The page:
Steer Clear of These 25 Stocks in December

It could be a prime time to bet against HAS

Digital Content Manager
Dec 8, 2020 at 2:49 PM
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As the year comes to an end, traders will be once again looking to adjust their investment portfolios and protect themselves against risk. To aid in that process, we have compiled a list of the worst-performing stocks that investors should avoid during the month December. Specifically, toy concern Hasbro, Inc. (NASDAQ:HAS) stands out as one of the worst stocks to own during this time of the year. Below is a closer look at how HAS has performed recently, and why now could be a good time to purchase options. 

Worst Stocks December

According to Schaeffer's Senior Quantitative Analyst Rocky White, HAS has averaged a December loss of 4.9% over the past 10 years, and has finished the month positive only twice. That makes it the third worst stock on the list, behind only Hanesbrands (HBI) and Best Buy (BBY).

From its current perch of $90.24, a move lower of similar magnitude would put HAS at the $85 mark, which coincides with the site of the security's early October bear gap. And although shares are getting support from the 40-day moving average, the stock remains down 14.5% year-to-date.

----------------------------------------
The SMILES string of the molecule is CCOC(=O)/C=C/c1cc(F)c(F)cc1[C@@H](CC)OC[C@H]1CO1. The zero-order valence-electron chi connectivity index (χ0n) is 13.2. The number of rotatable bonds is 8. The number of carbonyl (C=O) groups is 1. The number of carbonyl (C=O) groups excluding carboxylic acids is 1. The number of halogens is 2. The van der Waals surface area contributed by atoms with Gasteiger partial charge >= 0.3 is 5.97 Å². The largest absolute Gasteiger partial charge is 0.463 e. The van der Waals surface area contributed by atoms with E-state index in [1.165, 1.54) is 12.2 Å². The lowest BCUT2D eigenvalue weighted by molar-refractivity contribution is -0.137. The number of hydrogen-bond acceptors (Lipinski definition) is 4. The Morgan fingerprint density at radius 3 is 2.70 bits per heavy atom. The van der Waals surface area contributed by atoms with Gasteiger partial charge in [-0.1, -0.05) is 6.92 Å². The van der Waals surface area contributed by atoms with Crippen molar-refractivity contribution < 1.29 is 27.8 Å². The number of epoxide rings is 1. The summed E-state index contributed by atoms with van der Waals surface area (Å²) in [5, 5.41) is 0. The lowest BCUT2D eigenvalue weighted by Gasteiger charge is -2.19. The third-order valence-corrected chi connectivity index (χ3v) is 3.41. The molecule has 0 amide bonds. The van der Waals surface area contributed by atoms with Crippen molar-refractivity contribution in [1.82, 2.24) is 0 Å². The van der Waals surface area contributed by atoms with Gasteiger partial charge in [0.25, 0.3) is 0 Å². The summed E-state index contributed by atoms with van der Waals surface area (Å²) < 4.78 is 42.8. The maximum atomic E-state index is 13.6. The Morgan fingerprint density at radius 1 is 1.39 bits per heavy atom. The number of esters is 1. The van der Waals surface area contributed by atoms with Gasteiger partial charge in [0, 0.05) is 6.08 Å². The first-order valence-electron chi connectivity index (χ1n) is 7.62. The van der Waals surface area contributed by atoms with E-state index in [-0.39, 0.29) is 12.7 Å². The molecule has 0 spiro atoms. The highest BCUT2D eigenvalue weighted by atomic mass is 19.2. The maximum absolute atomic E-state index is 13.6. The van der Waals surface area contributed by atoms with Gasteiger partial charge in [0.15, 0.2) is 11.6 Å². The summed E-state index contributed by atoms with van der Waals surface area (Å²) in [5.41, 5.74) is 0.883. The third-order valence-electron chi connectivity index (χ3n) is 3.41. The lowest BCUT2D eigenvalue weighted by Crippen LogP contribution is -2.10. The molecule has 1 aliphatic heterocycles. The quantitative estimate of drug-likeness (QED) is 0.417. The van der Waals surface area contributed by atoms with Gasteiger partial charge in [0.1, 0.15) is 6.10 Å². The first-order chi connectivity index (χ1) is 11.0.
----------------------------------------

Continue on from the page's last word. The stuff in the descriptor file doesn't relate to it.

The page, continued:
HAS

Options traders have been betting on a move lower, too. At the International Securities Exchange (ISE), Chicago Board Options Exchange (CBOE), and NASDAQ OMX PHLX (PHLX), Hasbro stock's 10-day put/call volume ratio of 2.96 ranks in the elevated 95th annual percentile. In other words, puts have been bought to open over calls at a faster-than-usual clip.

Digging deeper, shorts are shedding their positions. Short interest fell 11.5% in the most recent reporting period, and the 4.48 million shares sold short make up a significant 3.6% of the stock's available float, or nearly a week's worth of pent-up buying power. 

Now seems to be a prime time to weigh in on Hasbro stock. That's because security's Schaeffer's Volatility Index (SVI) of 35% sits in the 15th percentile of its annual range. This means option traders are pricing in relatively low volatility expectations at the moment.

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